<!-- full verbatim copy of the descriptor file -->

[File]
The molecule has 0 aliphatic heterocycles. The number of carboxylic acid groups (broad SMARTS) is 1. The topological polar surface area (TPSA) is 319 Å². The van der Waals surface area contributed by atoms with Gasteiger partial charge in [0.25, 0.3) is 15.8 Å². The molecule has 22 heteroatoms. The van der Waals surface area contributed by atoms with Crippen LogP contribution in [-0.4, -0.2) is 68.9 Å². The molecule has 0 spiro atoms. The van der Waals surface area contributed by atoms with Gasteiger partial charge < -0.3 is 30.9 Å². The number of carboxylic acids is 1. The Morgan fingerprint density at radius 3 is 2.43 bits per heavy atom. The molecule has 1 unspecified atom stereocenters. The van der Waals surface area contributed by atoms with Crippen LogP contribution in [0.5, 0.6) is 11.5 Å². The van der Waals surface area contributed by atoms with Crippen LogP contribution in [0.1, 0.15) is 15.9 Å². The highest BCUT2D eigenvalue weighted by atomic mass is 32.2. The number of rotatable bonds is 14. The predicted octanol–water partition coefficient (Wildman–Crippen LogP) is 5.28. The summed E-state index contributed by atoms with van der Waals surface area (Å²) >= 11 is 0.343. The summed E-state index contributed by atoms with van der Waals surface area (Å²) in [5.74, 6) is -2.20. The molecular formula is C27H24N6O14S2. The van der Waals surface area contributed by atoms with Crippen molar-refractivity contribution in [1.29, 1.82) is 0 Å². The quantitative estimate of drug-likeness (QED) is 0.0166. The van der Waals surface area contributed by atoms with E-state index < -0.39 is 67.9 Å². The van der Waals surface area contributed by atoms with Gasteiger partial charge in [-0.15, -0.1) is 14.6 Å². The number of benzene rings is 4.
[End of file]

The molecule has 0 aliphatic heterocycles. The number of carboxylic acid groups (broad SMARTS) is 1. The topological polar surface area (TPSA) is 319 Å². The van der Waals surface area contributed by atoms with Gasteiger partial charge in [0.25, 0.3) is 15.8 Å². The molecule has 22 heteroatoms. The van der Waals surface area contributed by atoms with Crippen LogP contribution in [-0.4, -0.2) is 68.9 Å². The molecule has 0 spiro atoms. The van der Waals surface area contributed by atoms with Gasteiger partial charge < -0.3 is 30.9 Å². The number of carboxylic acids is 1. The Morgan fingerprint density at radius 3 is 2.43 bits per heavy atom. The molecule has 1 unspecified atom stereocenters. The van der Waals surface area contributed by atoms with Crippen LogP contribution in [0.5, 0.6) is 11.5 Å². The van der Waals surface area contributed by atoms with Crippen LogP contribution in [0.1, 0.15) is 15.9 Å². The highest BCUT2D eigenvalue weighted by atomic mass is 32.2. The number of rotatable bonds is 14. The predicted octanol–water partition coefficient (Wildman–Crippen LogP) is 5.28. The summed E-state index contributed by atoms with van der Waals surface area (Å²) >= 11 is 0.343. The summed E-state index contributed by atoms with van der Waals surface area (Å²) in [5.74, 6) is -2.20. The molecular formula is C27H24N6O14S2. The van der Waals surface area contributed by atoms with Crippen molar-refractivity contribution in [1.29, 1.82) is 0 Å². The quantitative estimate of drug-likeness (QED) is 0.0166. The van der Waals surface area contributed by atoms with E-state index < -0.39 is 67.9 Å². The van der Waals surface area contributed by atoms with Gasteiger partial charge in [-0.15, -0.1) is 14.6 Å². The number of benzene rings is 4.